Seven in 10 Americans don’t want to go anywhere near self-driving cars.
The portion of Americans who fear autonomous vehicles — 71% in the American Automobile Assn.’s latest survey — is virtually unchanged from a year ago and up eight percentage points from 2017. Although public skepticism isn’t new, its consistency is noteworthy.
Last year’s survey, in which 73% expressed anxiety about self-driving cars, came out just nine weeks after an autonomous test vehicle operated by Uber Technologies Inc. killed a pedestrian in Tempe, Ariz.
There has been virtually no increase in public acceptance even as automakers and tech giants are pouring billions of dollars into driverless technology. Honda Motor Co. and Japan’s SoftBank Vision Fund invested a combined $5 billion in General Motor Co.’s Cruise autonomous-driving unit last year, and Volkswagen AG is in talks about investing in Ford Motor Co.’s Argo AI, with the two said to be discussing a $4-billion valuation. AAA’s studies suggest public opinion could be a steep challenge when it comes time to persuade customers to pay for the transportation of the future.
“It’s possible that the sustained level of fear is rooted in a heightened focus, whether good or bad, on incidents involving these types of vehicles,” Greg Brannon, AAA’s director of automotive engineering, said in a statement. “Also it could simply be due to a fear of the unknown.”
Unlike in years past, the latest AAA survey lands at a moment when self-driving businesses are starting to engage with the public. Waymo, the self-driving start-up launched inside Google, began offering a robotaxi service in suburban Phoenix in December.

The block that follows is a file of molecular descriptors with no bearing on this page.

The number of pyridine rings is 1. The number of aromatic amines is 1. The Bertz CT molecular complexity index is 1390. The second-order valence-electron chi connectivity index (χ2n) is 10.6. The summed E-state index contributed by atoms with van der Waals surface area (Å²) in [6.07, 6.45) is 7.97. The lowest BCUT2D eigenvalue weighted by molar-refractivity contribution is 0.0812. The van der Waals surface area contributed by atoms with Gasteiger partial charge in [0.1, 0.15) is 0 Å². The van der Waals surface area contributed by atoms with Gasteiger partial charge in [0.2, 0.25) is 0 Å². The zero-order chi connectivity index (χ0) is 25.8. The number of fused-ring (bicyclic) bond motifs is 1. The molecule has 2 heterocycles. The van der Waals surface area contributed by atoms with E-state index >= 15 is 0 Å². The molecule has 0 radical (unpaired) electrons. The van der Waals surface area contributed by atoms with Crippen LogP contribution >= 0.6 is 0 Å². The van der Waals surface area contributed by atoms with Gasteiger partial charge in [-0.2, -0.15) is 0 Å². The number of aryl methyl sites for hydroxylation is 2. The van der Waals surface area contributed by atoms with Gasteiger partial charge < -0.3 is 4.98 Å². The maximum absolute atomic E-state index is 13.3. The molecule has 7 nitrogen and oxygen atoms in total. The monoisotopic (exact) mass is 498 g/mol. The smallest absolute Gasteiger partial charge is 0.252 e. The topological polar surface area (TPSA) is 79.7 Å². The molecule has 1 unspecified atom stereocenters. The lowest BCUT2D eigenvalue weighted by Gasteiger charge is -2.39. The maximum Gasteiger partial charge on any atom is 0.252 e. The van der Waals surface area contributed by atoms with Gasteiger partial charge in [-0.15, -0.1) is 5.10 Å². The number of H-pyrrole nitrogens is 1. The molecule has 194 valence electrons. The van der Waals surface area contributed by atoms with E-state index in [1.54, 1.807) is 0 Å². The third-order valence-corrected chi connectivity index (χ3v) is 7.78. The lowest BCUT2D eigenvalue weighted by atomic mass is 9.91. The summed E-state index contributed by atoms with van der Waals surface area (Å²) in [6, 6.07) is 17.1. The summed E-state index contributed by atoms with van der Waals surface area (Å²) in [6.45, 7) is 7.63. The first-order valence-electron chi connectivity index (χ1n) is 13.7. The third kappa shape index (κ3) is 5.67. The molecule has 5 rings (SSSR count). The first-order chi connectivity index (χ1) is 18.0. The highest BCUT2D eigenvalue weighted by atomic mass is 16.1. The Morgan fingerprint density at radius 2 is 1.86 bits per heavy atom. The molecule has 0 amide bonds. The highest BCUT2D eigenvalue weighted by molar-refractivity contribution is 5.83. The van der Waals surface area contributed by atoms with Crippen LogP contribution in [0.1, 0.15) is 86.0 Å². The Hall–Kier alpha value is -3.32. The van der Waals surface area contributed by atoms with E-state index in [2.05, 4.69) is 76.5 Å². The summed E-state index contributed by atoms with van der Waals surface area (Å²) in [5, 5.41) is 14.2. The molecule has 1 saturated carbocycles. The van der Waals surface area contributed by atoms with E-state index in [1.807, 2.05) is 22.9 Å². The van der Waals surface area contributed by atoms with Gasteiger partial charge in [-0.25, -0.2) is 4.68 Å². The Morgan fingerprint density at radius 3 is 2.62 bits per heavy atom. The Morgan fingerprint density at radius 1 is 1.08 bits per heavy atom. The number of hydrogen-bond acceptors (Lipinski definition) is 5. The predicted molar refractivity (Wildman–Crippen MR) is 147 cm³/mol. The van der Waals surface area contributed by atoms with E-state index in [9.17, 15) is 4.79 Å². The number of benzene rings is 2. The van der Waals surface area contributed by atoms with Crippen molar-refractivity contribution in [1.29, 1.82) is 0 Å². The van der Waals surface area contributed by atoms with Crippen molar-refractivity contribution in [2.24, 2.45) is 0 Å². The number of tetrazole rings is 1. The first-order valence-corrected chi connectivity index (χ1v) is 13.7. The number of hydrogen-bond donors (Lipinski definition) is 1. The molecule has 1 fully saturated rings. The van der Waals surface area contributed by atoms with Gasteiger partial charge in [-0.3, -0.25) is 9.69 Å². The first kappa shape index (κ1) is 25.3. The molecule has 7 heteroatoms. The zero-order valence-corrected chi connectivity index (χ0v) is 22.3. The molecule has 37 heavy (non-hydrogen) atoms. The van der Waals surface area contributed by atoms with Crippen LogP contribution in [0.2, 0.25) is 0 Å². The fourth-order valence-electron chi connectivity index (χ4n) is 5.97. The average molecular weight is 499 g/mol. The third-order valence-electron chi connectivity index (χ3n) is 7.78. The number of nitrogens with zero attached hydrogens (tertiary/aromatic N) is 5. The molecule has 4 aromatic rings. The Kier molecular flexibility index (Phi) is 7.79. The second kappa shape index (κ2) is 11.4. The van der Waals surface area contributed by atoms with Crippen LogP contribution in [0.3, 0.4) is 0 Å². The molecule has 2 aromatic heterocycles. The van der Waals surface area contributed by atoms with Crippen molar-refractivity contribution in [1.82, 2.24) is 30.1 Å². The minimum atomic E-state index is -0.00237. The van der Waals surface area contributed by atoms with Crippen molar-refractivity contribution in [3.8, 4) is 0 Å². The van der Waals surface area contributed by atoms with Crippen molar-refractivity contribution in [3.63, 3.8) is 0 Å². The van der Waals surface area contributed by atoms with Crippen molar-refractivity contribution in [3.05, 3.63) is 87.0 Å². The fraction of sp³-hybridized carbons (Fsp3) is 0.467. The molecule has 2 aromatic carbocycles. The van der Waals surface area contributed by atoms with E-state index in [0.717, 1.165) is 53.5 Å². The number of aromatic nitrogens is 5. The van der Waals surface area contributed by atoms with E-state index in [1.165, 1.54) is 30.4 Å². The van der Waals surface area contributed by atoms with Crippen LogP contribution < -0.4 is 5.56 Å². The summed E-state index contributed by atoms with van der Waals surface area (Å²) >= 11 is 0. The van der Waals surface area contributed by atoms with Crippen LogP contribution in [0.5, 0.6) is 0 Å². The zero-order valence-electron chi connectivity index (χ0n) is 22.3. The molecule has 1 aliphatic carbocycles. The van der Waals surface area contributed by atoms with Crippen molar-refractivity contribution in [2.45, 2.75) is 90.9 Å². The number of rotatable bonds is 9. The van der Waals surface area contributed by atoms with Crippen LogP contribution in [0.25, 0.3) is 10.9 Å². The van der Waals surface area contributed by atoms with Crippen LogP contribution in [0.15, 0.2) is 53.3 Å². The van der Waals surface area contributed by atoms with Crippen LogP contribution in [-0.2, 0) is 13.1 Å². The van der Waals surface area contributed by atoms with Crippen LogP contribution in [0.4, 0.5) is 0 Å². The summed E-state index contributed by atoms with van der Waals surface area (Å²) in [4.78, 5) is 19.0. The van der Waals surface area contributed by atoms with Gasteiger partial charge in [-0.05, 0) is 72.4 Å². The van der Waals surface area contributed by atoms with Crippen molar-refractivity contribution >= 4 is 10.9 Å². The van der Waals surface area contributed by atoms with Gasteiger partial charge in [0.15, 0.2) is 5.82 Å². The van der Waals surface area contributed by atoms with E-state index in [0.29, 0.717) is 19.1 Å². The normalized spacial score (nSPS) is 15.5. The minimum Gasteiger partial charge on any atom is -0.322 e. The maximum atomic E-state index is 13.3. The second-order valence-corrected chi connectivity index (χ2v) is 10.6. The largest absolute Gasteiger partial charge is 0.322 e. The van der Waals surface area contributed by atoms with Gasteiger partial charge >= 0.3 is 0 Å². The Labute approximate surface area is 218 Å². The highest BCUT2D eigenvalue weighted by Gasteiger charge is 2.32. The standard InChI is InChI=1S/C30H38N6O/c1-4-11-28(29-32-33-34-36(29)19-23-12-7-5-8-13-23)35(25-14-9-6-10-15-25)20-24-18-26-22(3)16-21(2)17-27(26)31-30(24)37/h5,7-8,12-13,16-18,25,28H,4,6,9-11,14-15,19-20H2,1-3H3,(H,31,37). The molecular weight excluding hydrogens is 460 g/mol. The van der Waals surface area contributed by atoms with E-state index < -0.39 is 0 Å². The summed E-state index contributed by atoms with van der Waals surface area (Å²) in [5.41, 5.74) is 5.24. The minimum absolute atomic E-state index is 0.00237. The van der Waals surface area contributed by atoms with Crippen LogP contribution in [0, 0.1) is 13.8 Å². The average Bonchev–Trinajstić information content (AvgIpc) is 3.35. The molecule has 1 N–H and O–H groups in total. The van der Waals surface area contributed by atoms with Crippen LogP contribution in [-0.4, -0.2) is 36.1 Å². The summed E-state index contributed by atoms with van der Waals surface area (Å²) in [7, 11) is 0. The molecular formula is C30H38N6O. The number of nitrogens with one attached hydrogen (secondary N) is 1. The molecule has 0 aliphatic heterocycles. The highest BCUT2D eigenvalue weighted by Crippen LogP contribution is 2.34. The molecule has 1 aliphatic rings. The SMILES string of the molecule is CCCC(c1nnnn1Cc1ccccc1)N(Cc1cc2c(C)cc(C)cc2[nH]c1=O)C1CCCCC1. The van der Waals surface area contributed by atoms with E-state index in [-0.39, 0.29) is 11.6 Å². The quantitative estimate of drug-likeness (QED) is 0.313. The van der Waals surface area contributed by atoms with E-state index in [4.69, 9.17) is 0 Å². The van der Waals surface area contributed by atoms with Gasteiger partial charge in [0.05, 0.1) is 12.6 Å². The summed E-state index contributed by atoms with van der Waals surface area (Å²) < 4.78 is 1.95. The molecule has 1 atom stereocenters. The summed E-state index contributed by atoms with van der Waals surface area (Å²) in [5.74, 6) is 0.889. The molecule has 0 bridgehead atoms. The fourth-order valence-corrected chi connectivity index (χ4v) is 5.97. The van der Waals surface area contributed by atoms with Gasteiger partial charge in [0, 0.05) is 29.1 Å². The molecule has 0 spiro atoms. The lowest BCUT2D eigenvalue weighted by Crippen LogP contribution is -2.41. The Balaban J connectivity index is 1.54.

GM plans its own driverless ride-hailing service in a U.S. city this year. Meanwhile, driverless test cars are logging millions of miles on public roads in states including California, Arizona, Florida, Pennsylvania and Michigan.
The creators of self-driving technology have acknowledged their trust problem. In January, Waymo joined with Cruise Automation and 22 other organizations to form a coalition aimed at easing consumer concerns about autonomy. The Partnership for Automated Vehicle Education, or PAVE, has said it will conduct self-driving test rides for consumers and policymakers, as well as conduct educational workshops and develop informational materials for lawmakers, consumers and educators.
Deadly crashes are far from the norm. In fact, the cautious characteristics of autonomous driving have resulted in a series of minor collisions, often involving impatient humans unaccustomed to the rigid rule-following of robots.
Familiarity appears to be key to easing anxiety. The AAA survey of 1,008 Americans found that drivers of cars with lane-keeping software, automatic emergency braking and other forms of automated driver assistance are far more comfortable with these features. Use of driver-assist technology make drivers 68% more likely to trust semi-autonomous cars, the study found.
The survey also gauged public reaction to more limited uses of autonomous vehicles. Just more than half of U.S. drivers — 53% — said they would be comfortable using fully self-driving vehicles as low-speed people-mover systems at airports or theme parks, free from the chaotic traffic of the open road.
Even fewer Americans — 44% — said they would be comfortable with autonomous delivery vehicles that haul food or packages, but not passengers.
These limited deployments might also help ease the public into acceptance. “Americans are willing to take baby steps toward incorporating this type of technology into their lives,” Brannon said. “Hands-on exposure in more controlled, low-risk environments coupled with stronger education will play a key role in easing fears.”
Putting children or family members into a fully self-driving car? Only 19% of those surveyed would be comfortable with that.
But all the general wariness still isn’t translating into doubt that the self-driving future may be inevitable. More than half of those surveyed — 55% — believe that by 2029, most cars will have the ability to drive themselves.